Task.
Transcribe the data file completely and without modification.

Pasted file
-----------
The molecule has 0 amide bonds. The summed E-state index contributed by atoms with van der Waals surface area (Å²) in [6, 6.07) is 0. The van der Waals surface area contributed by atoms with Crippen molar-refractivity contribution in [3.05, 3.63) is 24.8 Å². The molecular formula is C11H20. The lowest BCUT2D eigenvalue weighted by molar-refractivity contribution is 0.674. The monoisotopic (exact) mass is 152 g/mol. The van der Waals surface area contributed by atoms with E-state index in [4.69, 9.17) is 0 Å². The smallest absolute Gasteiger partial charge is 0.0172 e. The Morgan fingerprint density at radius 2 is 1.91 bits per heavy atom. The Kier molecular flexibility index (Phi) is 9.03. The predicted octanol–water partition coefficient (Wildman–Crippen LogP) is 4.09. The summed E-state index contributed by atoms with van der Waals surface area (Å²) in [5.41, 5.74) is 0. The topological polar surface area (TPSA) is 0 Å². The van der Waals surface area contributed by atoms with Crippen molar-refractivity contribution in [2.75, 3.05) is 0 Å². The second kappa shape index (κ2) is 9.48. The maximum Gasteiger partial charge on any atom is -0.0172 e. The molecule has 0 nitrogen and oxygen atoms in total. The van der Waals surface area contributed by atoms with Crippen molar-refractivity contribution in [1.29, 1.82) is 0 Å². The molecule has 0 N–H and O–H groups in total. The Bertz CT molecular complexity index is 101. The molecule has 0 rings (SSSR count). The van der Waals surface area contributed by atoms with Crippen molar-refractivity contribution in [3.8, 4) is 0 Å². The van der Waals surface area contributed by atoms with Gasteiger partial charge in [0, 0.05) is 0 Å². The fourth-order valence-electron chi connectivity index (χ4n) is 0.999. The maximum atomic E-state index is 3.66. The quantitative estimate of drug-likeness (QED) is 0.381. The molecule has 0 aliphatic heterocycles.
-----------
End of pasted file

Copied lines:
The molecule has 0 amide bonds. The summed E-state index contributed by atoms with van der Waals surface area (Å²) in [6, 6.07) is 0. The van der Waals surface area contributed by atoms with Crippen molar-refractivity contribution in [3.05, 3.63) is 24.8 Å². The molecular formula is C11H20. The lowest BCUT2D eigenvalue weighted by molar-refractivity contribution is 0.674. The monoisotopic (exact) mass is 152 g/mol. The van der Waals surface area contributed by atoms with E-state index in [4.69, 9.17) is 0 Å². The smallest absolute Gasteiger partial charge is 0.0172 e. The Morgan fingerprint density at radius 2 is 1.91 bits per heavy atom. The Kier molecular flexibility index (Phi) is 9.03. The predicted octanol–water partition coefficient (Wildman–Crippen LogP) is 4.09. The summed E-state index contributed by atoms with van der Waals surface area (Å²) in [5.41, 5.74) is 0. The topological polar surface area (TPSA) is 0 Å². The van der Waals surface area contributed by atoms with Crippen molar-refractivity contribution in [2.75, 3.05) is 0 Å². The second kappa shape index (κ2) is 9.48. The maximum Gasteiger partial charge on any atom is -0.0172 e. The molecule has 0 nitrogen and oxygen atoms in total. The van der Waals surface area contributed by atoms with Crippen molar-refractivity contribution in [1.29, 1.82) is 0 Å². The molecule has 0 N–H and O–H groups in total. The Bertz CT molecular complexity index is 101. The molecule has 0 rings (SSSR count). The van der Waals surface area contributed by atoms with Crippen molar-refractivity contribution in [3.8, 4) is 0 Å². The van der Waals surface area contributed by atoms with Gasteiger partial charge in [0, 0.05) is 0 Å². The fourth-order valence-electron chi connectivity index (χ4n) is 0.999. The maximum atomic E-state index is 3.66. The quantitative estimate of drug-likeness (QED) is 0.381. The molecule has 0 aliphatic heterocycles.